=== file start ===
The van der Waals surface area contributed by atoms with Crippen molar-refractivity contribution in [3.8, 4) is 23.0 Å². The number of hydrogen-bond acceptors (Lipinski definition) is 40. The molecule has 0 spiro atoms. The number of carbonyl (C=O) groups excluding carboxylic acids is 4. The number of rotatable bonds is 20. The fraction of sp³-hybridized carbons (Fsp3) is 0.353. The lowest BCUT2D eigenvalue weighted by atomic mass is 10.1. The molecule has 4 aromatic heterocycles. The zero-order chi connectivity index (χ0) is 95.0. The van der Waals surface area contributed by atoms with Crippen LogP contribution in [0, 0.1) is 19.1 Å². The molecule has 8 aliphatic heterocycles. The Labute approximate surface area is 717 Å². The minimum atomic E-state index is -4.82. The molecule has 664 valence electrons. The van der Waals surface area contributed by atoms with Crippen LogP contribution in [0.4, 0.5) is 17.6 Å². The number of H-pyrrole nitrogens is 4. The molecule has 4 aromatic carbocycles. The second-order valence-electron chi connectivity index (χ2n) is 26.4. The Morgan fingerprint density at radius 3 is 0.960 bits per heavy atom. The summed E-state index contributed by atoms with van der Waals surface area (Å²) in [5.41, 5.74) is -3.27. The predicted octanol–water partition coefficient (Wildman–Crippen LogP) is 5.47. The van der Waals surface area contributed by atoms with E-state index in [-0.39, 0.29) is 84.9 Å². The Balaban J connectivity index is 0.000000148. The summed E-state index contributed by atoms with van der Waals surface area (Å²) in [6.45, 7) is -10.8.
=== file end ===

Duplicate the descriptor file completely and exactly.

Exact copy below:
The van der Waals surface area contributed by atoms with Crippen molar-refractivity contribution in [3.8, 4) is 23.0 Å². The number of hydrogen-bond acceptors (Lipinski definition) is 40. The molecule has 0 spiro atoms. The number of carbonyl (C=O) groups excluding carboxylic acids is 4. The number of rotatable bonds is 20. The fraction of sp³-hybridized carbons (Fsp3) is 0.353. The lowest BCUT2D eigenvalue weighted by atomic mass is 10.1. The molecule has 4 aromatic heterocycles. The zero-order chi connectivity index (χ0) is 95.0. The van der Waals surface area contributed by atoms with Crippen LogP contribution in [0, 0.1) is 19.1 Å². The molecule has 8 aliphatic heterocycles. The Labute approximate surface area is 717 Å². The minimum atomic E-state index is -4.82. The molecule has 664 valence electrons. The van der Waals surface area contributed by atoms with Crippen LogP contribution in [0.4, 0.5) is 17.6 Å². The number of H-pyrrole nitrogens is 4. The molecule has 4 aromatic carbocycles. The second-order valence-electron chi connectivity index (χ2n) is 26.4. The Morgan fingerprint density at radius 3 is 0.960 bits per heavy atom. The summed E-state index contributed by atoms with van der Waals surface area (Å²) in [5.41, 5.74) is -3.27. The predicted octanol–water partition coefficient (Wildman–Crippen LogP) is 5.47. The van der Waals surface area contributed by atoms with E-state index in [-0.39, 0.29) is 84.9 Å². The Balaban J connectivity index is 0.000000148. The summed E-state index contributed by atoms with van der Waals surface area (Å²) in [6.45, 7) is -10.8.